Spanish Flu Lockdown Rules
There has been no centrally imposed lockdown to contain the spread of infection, although many theatres, dance halls, cinemas and churches have been closed for months. www.wsj.com/articles/covid-pandemic-lockdowns-npis-science-spanish-flu-11640726300 When Seattle authorities announced a citywide lockdown, 15-year-old Violet Harris was thrilled she no longer had to go to school. «Good idea? I`ll say it is! » she wrote in her diary, which was widely published in USA Today. «The only cloud in the sky is that the [school] board will add the missed days at the end of the semester.» But when the reality of quarantine set in, Harris got bored. Unable to leave the house, she spent hours sewing a dress to wear to school when it reopened, experimenting with new recipes from the local newspaper, producing a particularly gruesome load of fudge, half of which she threw away. It seems that the full weight of the crisis only appeared to her when she received the surprising news that her best friend Rena had contracted the Spanish flu. A week later, after Rena recovered, the two spoke on the phone. «I asked [Rena] what it was like to have the flu and she said, `Don`t understand.`» Stricter enforcement of existing laws against spitting and vigilance by individuals and businesses have often been accompanied by a relaxation of bans on public gatherings. Copeland made this trade-off clear in his handling of the New York outbreak. Local transport could not be closed, he argued, because «.
They might as well try to cut off the main artery of the body as they could try to shut down the subway. However, 26 trams and subways could be made safer by warning passengers to be careful and asking police to catch the unwary (Figure 2). When Copeland met with representatives of New York City`s streetcar companies, theaters and movie theaters on Sept. 18, he found they were more than eager to publicize flu control measures to avoid potentially profitable shutdowns. At Copeland`s suggestion, the railways have «. offered to assist in the installation of conspicuous signs and other forms of advertising cards in cars urging anyone who tends to sneeze, cough or cough to do so with a tissue near their mouth. Theater owners agreed to print the same rule in their programs and have ushers. Pay special attention to the spectators» and «. Ask people who don`t follow this rule to leave the house. The film exhibitors offered to show and apply the slides with sanitary rules before and after the film.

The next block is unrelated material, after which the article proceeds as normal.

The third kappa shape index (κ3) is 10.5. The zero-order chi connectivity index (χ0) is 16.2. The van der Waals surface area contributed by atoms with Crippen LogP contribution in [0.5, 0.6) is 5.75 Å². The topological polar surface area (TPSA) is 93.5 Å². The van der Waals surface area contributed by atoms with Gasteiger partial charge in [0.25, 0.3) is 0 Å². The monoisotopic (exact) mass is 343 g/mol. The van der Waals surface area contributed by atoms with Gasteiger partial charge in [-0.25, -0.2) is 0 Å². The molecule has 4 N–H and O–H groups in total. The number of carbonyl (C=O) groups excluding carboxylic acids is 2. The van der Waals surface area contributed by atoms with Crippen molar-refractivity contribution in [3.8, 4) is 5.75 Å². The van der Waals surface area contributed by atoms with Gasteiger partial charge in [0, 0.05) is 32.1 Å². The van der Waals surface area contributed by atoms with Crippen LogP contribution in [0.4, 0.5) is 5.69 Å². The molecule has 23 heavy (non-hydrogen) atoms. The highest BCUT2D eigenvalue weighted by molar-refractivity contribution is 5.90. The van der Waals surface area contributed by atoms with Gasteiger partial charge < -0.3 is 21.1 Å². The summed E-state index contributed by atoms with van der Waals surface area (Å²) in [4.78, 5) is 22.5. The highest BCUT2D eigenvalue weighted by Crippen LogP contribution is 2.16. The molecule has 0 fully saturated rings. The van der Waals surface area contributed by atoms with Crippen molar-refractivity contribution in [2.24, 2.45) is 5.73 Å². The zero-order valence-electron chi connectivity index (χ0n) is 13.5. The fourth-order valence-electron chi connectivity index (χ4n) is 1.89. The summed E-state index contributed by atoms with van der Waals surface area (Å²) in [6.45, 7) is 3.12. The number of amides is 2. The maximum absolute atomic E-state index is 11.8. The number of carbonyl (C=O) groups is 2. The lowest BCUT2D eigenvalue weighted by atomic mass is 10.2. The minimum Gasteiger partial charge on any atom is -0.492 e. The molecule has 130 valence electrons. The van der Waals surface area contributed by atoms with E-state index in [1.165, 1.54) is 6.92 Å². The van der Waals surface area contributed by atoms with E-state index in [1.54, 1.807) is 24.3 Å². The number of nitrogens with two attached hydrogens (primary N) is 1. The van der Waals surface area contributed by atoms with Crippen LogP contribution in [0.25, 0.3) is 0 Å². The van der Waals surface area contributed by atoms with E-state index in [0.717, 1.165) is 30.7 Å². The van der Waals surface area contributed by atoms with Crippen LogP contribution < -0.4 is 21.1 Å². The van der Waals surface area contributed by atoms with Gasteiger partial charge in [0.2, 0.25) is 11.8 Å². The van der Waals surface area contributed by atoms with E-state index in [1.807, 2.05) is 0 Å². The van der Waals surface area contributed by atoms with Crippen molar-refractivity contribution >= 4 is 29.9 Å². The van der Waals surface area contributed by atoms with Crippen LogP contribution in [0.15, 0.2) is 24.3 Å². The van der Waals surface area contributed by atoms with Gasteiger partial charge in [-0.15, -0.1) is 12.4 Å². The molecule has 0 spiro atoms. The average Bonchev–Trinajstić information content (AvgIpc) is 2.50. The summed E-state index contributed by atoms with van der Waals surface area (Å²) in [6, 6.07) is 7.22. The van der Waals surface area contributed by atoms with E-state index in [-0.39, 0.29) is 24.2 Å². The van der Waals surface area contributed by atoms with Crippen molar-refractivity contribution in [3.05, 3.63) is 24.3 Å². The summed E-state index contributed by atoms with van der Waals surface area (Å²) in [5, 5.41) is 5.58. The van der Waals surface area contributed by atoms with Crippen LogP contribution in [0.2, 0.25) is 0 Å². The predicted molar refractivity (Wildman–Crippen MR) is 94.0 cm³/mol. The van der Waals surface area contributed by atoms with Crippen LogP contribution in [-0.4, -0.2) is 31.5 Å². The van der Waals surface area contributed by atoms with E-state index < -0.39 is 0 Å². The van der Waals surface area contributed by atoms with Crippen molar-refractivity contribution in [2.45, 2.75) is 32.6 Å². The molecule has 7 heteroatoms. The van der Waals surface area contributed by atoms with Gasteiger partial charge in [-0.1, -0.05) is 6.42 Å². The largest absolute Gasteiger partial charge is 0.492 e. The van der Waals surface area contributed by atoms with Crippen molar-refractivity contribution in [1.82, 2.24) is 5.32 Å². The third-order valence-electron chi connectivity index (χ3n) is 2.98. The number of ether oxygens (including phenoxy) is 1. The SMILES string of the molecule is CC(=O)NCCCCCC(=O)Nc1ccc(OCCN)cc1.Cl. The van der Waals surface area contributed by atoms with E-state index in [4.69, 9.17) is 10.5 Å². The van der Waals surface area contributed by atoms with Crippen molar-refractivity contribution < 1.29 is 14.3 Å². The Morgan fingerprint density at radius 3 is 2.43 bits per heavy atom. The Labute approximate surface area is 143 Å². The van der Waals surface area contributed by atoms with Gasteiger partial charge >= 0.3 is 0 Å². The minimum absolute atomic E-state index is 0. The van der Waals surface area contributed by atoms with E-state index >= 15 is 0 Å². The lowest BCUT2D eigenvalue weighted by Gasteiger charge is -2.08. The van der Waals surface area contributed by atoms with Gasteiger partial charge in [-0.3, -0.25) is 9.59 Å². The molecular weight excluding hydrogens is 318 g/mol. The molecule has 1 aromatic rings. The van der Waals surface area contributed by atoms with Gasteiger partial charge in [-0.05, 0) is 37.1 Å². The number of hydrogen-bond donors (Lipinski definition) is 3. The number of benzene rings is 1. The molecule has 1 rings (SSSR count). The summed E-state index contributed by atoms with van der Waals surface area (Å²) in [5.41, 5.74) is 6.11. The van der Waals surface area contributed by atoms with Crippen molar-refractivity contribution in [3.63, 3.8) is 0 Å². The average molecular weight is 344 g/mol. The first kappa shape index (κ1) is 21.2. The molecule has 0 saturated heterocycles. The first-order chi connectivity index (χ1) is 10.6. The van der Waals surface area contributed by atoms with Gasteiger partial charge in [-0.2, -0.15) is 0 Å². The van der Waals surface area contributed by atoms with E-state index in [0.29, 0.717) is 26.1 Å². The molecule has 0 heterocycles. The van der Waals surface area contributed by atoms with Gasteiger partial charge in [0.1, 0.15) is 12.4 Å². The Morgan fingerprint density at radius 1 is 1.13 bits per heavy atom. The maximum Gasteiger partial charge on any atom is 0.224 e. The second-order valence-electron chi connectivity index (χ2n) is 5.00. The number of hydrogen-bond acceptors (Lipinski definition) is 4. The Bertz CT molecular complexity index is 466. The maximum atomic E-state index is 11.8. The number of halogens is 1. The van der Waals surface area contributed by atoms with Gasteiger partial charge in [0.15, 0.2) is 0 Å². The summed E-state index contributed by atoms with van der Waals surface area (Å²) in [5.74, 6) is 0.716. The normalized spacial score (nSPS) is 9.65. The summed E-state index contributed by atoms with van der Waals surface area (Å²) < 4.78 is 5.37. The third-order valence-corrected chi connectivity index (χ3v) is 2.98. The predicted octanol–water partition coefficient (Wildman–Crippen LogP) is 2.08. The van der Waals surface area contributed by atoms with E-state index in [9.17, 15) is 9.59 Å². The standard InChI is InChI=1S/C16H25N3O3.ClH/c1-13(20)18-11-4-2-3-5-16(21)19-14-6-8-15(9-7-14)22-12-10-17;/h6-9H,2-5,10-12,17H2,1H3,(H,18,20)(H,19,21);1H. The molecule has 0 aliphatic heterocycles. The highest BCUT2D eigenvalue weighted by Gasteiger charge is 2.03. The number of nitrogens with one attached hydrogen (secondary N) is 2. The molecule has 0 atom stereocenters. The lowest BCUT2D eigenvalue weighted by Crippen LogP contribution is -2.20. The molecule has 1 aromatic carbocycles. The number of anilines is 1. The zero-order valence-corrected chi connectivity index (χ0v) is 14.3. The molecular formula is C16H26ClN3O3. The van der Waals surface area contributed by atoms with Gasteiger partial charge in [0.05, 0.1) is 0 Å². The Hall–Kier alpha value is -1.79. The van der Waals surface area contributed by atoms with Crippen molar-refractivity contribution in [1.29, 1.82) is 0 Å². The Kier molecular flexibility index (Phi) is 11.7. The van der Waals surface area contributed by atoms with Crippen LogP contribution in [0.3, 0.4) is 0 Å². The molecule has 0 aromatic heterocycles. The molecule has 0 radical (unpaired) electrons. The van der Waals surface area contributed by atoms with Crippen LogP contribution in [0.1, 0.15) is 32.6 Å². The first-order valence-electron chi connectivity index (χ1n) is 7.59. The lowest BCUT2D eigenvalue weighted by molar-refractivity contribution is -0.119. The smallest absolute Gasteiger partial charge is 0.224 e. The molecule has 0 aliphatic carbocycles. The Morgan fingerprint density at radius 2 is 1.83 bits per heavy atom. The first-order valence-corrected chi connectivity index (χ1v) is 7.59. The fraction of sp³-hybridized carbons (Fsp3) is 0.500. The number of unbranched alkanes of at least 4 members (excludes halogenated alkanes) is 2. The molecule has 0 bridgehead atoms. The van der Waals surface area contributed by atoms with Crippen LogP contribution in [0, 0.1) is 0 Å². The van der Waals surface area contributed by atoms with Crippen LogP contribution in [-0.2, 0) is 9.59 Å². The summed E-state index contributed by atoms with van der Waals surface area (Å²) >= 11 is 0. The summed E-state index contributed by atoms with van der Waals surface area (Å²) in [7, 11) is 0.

Guests were also asked to wash their hands after being in contact with someone who coughed or sneezed in public. Following these «simple» rules, an article about the Copeland meeting reported that «much of the risk of infecting the atmosphere with flu germs is avoided.» 38 Another New York Times article quoted Copeland`s statement that «If everyone heeds this warning, the disease will not become epidemic. 39 In some factories, smoking rules were relaxed, believing that cigarettes would help prevent infection. Tired of stay-at-home orders, mandatory masks, business closures and social distancing rules. Sometimes bookstores stayed open and reported massive spikes in customers. According to the Wichita Daily Eagle, «Wichita`s bookstores enjoy an excellent magazine business.» As soon as a new issue of a popular magazine appeared, customers rushed to grab it at the stands. A good case study is Decatur, Illinois. During the lockdown, the city of Decatur faltered; When «even the most informal parties were cancelled,» Illinois was «thrown into its own resources for entertainment.» Public dinners were «out of the question» for the simple reason that «it`s hard to eat with a `flu mask`. So residents turned to newsagents. A local shopkeeper told the Decatur Herald & Review that he was constantly exhausted, leading the paper to conclude that «if the quarantine lasts much longer, the habit of the magazine and the chimney will have such a hold that it will be difficult to break it.» After six weeks of lockdown, Seattle`s public meeting rooms have finally reopened. «School opens this week,» Harris wrote in his diary.